You said it, I was trained the old way, (there's the cabinets file!) and have seen many of the wonder kids from college, a few become adjusters inspite of the training, but pity the poor public. How about an adjuster would calls the insured and says "I am your insurance company and I am here to make sure you don't rip us off". Scarey but true, I heard it many times before I bailed out. Thank heavens for Cat Adjusting
Post Number: 13
|Posted on Friday, May 03, 2002 - 10:45 pm: |
Post Number: 264
|Posted on Friday, May 03, 2002 - 8:33 pm: |
Well...there I was, full of vim, vigor, and the optimism of youth with a brand new, bright and shiny college diploma. The insurance company hired me rather than the experienced adjuster for several important reasons.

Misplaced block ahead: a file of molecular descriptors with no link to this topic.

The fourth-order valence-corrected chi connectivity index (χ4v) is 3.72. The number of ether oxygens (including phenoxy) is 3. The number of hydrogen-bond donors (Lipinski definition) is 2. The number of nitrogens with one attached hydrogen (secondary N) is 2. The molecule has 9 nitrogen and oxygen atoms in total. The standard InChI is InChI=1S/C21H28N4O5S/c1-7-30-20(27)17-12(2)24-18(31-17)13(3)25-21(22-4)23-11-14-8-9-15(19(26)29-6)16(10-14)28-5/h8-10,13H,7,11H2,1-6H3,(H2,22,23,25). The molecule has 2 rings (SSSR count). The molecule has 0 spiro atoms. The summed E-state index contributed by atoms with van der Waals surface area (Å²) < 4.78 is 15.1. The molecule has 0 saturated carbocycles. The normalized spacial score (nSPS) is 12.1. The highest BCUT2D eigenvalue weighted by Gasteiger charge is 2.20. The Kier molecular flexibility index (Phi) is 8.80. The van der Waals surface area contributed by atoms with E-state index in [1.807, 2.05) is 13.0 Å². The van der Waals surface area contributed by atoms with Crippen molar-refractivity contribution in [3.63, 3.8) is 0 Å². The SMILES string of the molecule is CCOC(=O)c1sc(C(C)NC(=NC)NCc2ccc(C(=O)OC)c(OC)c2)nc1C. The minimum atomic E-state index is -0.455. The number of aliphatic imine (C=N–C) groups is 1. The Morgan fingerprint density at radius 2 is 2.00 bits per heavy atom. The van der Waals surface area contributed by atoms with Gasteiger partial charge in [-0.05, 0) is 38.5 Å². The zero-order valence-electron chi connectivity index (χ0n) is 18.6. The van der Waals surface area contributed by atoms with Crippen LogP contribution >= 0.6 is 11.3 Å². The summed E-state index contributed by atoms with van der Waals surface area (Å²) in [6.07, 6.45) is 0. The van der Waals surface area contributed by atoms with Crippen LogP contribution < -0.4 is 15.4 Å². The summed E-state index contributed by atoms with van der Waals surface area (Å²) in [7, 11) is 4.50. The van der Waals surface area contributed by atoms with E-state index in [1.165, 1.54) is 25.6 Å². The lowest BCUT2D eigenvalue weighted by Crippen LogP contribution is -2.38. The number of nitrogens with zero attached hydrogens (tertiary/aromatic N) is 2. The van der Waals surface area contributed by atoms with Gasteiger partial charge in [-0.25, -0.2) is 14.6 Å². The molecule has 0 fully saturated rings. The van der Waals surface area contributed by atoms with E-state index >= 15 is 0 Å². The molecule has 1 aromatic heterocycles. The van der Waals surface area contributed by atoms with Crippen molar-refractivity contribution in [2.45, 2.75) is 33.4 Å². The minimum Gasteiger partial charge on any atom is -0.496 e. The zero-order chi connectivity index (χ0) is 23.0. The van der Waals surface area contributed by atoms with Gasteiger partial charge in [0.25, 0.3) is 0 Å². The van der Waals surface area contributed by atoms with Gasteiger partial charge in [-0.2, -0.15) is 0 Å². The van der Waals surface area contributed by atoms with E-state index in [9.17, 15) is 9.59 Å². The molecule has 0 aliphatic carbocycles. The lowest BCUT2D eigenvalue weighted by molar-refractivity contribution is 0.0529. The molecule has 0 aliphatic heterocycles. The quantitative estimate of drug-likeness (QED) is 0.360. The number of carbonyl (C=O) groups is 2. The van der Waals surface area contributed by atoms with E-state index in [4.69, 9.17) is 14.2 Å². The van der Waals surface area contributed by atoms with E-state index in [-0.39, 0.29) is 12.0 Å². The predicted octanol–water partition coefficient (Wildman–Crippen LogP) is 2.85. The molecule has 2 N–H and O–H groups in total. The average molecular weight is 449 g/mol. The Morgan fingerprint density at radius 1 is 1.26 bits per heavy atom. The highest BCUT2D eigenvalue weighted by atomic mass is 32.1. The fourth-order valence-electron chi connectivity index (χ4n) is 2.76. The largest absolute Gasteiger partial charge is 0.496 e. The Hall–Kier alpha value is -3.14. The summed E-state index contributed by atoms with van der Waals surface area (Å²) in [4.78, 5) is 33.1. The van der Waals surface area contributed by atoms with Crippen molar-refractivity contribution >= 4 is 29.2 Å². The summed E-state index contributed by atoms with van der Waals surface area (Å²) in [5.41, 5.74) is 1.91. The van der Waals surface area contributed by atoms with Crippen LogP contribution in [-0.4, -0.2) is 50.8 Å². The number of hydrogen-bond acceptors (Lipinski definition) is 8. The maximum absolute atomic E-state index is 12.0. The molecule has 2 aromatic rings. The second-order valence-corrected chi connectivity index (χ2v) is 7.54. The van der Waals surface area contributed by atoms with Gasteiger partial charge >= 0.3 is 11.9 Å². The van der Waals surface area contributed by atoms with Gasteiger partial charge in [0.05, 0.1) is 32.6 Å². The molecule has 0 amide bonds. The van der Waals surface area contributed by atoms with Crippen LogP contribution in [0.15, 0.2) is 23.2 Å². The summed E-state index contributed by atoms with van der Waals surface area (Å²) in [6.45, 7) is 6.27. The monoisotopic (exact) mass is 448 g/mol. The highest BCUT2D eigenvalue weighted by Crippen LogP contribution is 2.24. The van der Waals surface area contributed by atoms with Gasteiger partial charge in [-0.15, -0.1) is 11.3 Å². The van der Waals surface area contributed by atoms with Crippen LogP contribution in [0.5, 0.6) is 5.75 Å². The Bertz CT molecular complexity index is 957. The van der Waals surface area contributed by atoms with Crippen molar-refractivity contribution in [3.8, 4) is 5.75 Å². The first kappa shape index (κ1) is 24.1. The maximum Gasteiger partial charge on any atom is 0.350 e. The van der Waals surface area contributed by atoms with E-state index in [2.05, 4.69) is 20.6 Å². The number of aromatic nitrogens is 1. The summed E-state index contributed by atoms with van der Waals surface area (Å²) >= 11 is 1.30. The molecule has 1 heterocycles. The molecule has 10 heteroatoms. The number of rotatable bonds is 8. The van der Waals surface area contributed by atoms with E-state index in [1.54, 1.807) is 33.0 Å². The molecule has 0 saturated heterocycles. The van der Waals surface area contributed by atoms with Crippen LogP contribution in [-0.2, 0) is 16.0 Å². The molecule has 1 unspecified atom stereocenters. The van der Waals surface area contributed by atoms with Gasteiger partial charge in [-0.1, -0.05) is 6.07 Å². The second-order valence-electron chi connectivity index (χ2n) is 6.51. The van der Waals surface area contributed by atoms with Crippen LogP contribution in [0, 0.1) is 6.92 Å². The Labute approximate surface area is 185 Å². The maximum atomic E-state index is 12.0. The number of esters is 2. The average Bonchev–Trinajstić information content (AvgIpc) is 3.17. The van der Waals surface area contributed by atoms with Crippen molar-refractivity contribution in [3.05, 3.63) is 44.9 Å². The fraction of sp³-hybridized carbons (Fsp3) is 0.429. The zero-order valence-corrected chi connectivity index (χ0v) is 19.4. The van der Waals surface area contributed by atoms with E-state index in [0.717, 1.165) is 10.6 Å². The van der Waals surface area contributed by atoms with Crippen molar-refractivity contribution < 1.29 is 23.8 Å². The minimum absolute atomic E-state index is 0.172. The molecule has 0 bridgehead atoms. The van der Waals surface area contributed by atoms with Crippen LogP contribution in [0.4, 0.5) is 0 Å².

1) I was a whole lot cheaper in terms of salary and the potential of benefits payout on the group health plan.
2) I had not been "ruined" by exposure to the real world and could be brainwashed into the company culture.
3) I was considered to be a management trainee. After a few years I would be evaluated for promotion up or promoted out of the company. (Horrendous turnover rates continue to mean nothing to insurance companies. That's why the personnel departments are so huge, they have become very efficient at processing people in and out of the system.)
If one can manage to sneak back into the corporate fold, one's personal attitude adjustment period can be difficult. Out here we are very independent businessmen and accustomed to doing things in our own efficient manner. This is NOT the way of any corporate culture. Also, a slip of the lip on most any topic can be ones doom.
And then there's the company car. You're used to your truck and they give you an old Plymouth Breeze that you bang your head on the door opening every time you get in or out.